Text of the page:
Shopping at farmers markets and coops make it easier to shop waste free. Typically these places have a wide variety of unpackaged, local goods. Great options near campus are Hungry Hollow and Ramsey Farmers Market. However, bulk sections can be found in just about any grocery store. There are pros and cons to both options, but it is up to you to choose what place is best for you.

Step 3: Plan Ahead
While planning ahead is an essential part to going zero waste, including bringing your own jars, utensils and bottles it can be incredibly hard for a college student to try and balance everything. Planning what you eat helps reduce the amount of food waste you produce. This in turn helps promote healthier eating habits because if you have delicious healthy meals prepared, there is no time for late night Ramen or McDonalds.

Step 4: Compost!
Just because you aren’t eating something, doesn’t mean that it has to be waste. Add it to your compost and let it go back to nature. Many are afraid to compost because they are afraid of the smell. To prevent smell, place your compost in your freezer and dispose of every week. Here at Ramapo College, compost is picked up weekly or you can drop it off at any of the on-campus gardens. Don’t know what to compost? Any food scraps except for meat.

Step 5: Recycle More, but Recycle Less
It is commonly thought that if one recycles that they are doing their part to protect the earth, however we should be moving toward a future that does not need unnecessary packaging. Recycling is great alternative when you can’t avoid materials, but if you can, refuse using any resources made of fossil fuels. This is how we can truly conserve and live our values in our day-to-day life. When recycling, make sure to clean your recyclables because one dirty item can soil the entire bin of recyclables.

Reducing Plastic Waste: Bulk Shopping Near Campus

By Ysabella Langdon

Most packaging is made of plastic, but many people don’t know that plastic can take up to 500-1000 years to decompose in a landfill. This is why bulk shopping should be a more widespread practice. Buying from a bulk store requires no single-use packaging and you often end up supporting local businesses.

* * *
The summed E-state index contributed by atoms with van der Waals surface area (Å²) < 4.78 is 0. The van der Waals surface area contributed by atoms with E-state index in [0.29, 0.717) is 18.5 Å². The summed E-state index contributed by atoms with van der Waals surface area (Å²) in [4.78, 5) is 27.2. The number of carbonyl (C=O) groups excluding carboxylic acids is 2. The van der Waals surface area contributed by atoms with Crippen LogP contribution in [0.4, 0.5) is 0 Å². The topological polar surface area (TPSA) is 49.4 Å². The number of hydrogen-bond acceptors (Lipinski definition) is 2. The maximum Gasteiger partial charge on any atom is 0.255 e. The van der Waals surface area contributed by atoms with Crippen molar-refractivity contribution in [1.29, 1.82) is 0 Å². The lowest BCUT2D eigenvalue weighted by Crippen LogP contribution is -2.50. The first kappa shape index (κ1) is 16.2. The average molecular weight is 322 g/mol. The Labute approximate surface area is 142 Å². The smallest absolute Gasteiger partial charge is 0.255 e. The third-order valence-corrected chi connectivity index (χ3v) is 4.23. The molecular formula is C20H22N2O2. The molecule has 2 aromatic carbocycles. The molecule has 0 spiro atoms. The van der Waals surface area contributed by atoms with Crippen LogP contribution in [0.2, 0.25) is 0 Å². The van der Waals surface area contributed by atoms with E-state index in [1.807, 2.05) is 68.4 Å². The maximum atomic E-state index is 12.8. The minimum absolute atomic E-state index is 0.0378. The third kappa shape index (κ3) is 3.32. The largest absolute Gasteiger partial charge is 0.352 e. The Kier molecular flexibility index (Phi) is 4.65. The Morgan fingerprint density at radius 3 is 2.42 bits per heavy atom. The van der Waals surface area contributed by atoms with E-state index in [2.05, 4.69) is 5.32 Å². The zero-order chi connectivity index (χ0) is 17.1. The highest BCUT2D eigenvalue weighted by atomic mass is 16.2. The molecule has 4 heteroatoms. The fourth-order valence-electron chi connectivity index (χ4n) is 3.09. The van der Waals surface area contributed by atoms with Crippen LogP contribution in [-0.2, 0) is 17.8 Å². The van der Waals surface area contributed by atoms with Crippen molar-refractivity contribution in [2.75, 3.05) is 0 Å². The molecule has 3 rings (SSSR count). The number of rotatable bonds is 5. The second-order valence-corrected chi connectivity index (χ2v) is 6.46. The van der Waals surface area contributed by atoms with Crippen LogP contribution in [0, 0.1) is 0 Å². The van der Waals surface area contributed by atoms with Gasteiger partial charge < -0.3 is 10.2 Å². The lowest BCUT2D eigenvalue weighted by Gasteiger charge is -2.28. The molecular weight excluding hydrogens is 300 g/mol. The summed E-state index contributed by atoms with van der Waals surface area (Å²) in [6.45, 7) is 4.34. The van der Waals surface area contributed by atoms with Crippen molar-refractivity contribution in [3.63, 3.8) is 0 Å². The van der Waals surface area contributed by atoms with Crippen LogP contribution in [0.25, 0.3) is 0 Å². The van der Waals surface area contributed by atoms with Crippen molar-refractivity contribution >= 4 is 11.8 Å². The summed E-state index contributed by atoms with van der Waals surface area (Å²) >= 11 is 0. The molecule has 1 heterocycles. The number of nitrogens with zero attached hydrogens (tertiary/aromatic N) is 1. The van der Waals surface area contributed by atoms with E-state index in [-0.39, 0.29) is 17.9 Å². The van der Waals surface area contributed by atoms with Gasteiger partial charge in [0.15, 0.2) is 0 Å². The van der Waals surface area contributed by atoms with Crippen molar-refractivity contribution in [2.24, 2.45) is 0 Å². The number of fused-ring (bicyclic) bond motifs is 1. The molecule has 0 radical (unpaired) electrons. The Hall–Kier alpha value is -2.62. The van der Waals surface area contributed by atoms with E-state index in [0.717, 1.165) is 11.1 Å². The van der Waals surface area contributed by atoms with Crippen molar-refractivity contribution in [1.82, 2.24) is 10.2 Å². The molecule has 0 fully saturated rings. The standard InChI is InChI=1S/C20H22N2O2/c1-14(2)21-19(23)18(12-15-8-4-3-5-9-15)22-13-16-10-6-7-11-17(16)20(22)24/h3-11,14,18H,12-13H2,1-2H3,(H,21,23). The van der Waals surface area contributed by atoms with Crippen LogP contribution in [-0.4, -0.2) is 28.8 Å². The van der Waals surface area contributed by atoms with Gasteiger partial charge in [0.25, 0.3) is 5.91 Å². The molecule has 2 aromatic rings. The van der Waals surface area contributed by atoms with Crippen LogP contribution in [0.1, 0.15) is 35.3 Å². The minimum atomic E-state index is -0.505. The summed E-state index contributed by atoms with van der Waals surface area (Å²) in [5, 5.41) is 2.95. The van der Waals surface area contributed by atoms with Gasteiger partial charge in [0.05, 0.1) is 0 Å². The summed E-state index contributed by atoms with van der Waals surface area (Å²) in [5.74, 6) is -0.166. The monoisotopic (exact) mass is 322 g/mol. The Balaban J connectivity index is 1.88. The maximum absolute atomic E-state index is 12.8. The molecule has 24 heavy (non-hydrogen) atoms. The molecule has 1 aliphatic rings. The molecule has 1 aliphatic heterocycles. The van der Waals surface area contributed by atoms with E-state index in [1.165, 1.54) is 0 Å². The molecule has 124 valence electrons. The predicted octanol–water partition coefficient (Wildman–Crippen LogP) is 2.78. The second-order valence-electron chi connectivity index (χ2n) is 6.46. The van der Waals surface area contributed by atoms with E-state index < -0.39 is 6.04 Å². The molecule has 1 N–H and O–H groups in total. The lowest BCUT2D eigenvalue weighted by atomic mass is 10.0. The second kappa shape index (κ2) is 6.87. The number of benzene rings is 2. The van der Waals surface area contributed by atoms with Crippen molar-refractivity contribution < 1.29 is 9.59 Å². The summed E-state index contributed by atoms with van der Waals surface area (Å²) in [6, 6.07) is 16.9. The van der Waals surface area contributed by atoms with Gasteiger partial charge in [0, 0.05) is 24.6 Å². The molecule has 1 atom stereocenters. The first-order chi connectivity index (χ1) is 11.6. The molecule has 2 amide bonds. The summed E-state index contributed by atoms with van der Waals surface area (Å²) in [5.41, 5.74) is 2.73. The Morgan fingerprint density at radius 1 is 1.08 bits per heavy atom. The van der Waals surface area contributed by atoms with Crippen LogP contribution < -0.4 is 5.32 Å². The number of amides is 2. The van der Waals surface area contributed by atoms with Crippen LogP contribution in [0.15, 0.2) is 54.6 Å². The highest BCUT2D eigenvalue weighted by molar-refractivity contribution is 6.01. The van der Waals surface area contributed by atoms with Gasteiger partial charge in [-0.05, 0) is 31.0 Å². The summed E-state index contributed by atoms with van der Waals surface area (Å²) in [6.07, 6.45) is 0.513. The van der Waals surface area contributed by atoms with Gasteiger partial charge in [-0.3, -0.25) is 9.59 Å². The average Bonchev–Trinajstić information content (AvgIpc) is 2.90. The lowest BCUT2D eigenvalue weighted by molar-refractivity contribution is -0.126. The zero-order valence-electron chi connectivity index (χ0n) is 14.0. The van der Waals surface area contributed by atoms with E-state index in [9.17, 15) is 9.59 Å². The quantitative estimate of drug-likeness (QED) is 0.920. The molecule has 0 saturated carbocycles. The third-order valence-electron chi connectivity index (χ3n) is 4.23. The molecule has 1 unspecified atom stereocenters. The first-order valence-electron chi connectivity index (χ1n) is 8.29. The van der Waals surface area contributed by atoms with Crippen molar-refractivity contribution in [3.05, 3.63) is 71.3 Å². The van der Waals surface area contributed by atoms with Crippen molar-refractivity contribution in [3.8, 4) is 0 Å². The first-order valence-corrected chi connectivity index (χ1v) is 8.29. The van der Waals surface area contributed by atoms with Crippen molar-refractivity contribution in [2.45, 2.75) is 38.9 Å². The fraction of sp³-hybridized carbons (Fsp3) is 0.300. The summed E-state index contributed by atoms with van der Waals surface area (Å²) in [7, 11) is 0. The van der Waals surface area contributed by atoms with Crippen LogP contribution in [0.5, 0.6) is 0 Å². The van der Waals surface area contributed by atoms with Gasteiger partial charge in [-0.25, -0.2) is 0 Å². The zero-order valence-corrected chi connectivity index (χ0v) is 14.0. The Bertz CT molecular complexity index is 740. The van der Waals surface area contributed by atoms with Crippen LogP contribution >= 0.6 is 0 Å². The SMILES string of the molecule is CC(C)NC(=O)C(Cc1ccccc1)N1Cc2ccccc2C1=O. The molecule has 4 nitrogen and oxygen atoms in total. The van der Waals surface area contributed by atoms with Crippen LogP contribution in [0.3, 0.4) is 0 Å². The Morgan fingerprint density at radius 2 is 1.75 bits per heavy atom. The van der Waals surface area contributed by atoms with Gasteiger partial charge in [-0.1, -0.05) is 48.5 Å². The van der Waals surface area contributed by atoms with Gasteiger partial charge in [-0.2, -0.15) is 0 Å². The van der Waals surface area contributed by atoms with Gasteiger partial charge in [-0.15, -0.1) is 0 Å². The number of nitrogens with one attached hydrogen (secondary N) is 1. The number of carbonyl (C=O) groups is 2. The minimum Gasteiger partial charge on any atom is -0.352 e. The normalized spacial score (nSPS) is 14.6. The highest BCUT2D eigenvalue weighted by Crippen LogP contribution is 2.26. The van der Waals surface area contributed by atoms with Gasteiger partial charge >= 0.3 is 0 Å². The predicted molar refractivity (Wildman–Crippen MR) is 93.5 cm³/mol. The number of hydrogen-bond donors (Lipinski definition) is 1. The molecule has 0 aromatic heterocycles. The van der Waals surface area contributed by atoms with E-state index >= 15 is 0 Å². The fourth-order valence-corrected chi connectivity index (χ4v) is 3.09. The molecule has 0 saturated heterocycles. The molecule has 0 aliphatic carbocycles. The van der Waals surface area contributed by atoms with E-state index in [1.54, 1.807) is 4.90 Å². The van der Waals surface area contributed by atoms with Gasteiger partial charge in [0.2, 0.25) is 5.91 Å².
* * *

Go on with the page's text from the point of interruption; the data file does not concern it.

The Ramapo Green team compiled a list of nearby bulk grocery stores for those of you who are new to the campus or are just new to reducing their waste.

Organico | Ramsey, NJ | 9 mins
Organico has a small bulk section, but if you are looking for healthy and natural smoothies- this is your place! They are clean, delicious, and healthy, free of dairy, gluten, preservatives, processed milks, and fast sugars. They are sweetened using only whole food ingredients.

Ramsey Farmers Market | Ramsey, NJ | 10 mins
Ramsey Farmers Market is one of the best and closes option, however it is only open in the warmer months. For students, it is great for finding the best selection of in season, local, and unpackaged produce in the beginning of the semester. Don’t forget to bring your bread bags because this is an often amazing bakery with delicious bread.

Hungry Hollow | Spring Valley, NY | 16 mins
Hungry Hollow is another amazing option! It has a variety of in season produce, package free grains, and baked good. There is also healthy prepared food if you are not one to cook. Hungry Hollow can be a bit expensive on a student budget, but the good news is that they provide a discount for Ramapo students!